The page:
Published on April 11, 2023, by Simon Dellicour
Powassan virus is an emerging tick-borne virus of concern for public health, but very little is known about its transmission patterns and ecology. In our recent study performed in collaboration with the Grubaugh Lab just published in PNAS, we expanded the genomic dataset by sequencing 279 Powassan viruses isolated from Ixodes scapularis ticks from the northeastern United States. Our phylogeographic reconstructions revealed that Powassan virus lineage II was likely introduced or emerged from a relict population in the Northeast between 1940-1975. Sequences strongly clustered by sampling location, suggesting a highly focal geographical distribution. Our analyses further indicated that Powassan virus lineage II emerged in the northeastern U.S. mostly following a south to north pattern, with a weighted lineage dispersal velocity of ~3 km/year. Since the emergence in the Northeast, we found an overall increase in the effective population size of Powassan virus lineage II, but with growth stagnating during recent years. The cascading effect of population expansion of white-tailed deer and I. scapularis populations likely facilitated the emergence of Powassan virus in the northeastern U.S. Read the whole study here.
Figure 3: spatially-explicit phylogeographic analysis of the dispersal history of Powassan virusOWV in Northeastern USA. (a-d) Reconstruction of the dispersal history of Powassan virusOWV lineages inferred by a spatially-explicit phylogeographic analysis. We mapped branches of the maximum clade credibility (MCC) tree whose nodes, as well as associated 80% highest posterior density (HPD) regions, are colored according to their time of occurrence. (e) skygrid reconstruction of the evolution of the overall effective size of the viral population (Ne). (f) Evolution of the number of confirmed human cases. (g) Estimation of the white-tailed deer (Odocoileus virginianus) populations in the states of New York and Connecticut. (h) Environmental factors included in landscape phylogeographic analyses to test their impact on Powassan virus dispersal.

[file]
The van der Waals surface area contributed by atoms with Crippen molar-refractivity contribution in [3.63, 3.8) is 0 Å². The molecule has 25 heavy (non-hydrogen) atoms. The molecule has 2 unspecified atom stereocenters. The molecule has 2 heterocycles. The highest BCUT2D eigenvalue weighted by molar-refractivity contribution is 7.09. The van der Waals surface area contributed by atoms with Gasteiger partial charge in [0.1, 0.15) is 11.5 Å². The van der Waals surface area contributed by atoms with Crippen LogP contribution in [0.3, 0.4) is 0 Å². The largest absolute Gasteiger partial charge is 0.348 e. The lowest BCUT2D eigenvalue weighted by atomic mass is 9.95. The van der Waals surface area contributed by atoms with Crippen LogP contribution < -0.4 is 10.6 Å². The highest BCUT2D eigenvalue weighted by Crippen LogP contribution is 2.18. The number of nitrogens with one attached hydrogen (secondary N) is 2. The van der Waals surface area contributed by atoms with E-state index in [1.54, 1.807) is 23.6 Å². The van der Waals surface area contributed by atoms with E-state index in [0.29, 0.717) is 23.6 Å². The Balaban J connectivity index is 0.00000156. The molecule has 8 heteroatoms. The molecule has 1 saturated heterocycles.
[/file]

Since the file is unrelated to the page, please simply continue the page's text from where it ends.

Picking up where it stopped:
Reference: Vogels CBF, Brackney DE, Dupuis II AP, Robich RM, Fauver JR, Brito AF, Williams SC, Anderson JF, Lubelczyk CB, Lange RE, Prusinski MA, Kramer LD, Gangloff-Kaufmann JL, Goodman LB, Baele G, Smith RP*, Armstrong PM*, Ciota AT*, Dellicour S*, Grubaugh ND* (2023). Phylogeographic reconstruction of the emergence and spread of Powassan virus in the northeastern United States. Proceedings of the National Academy of Sciences of the USA 120: e2218012120. (*) denotes equal contribution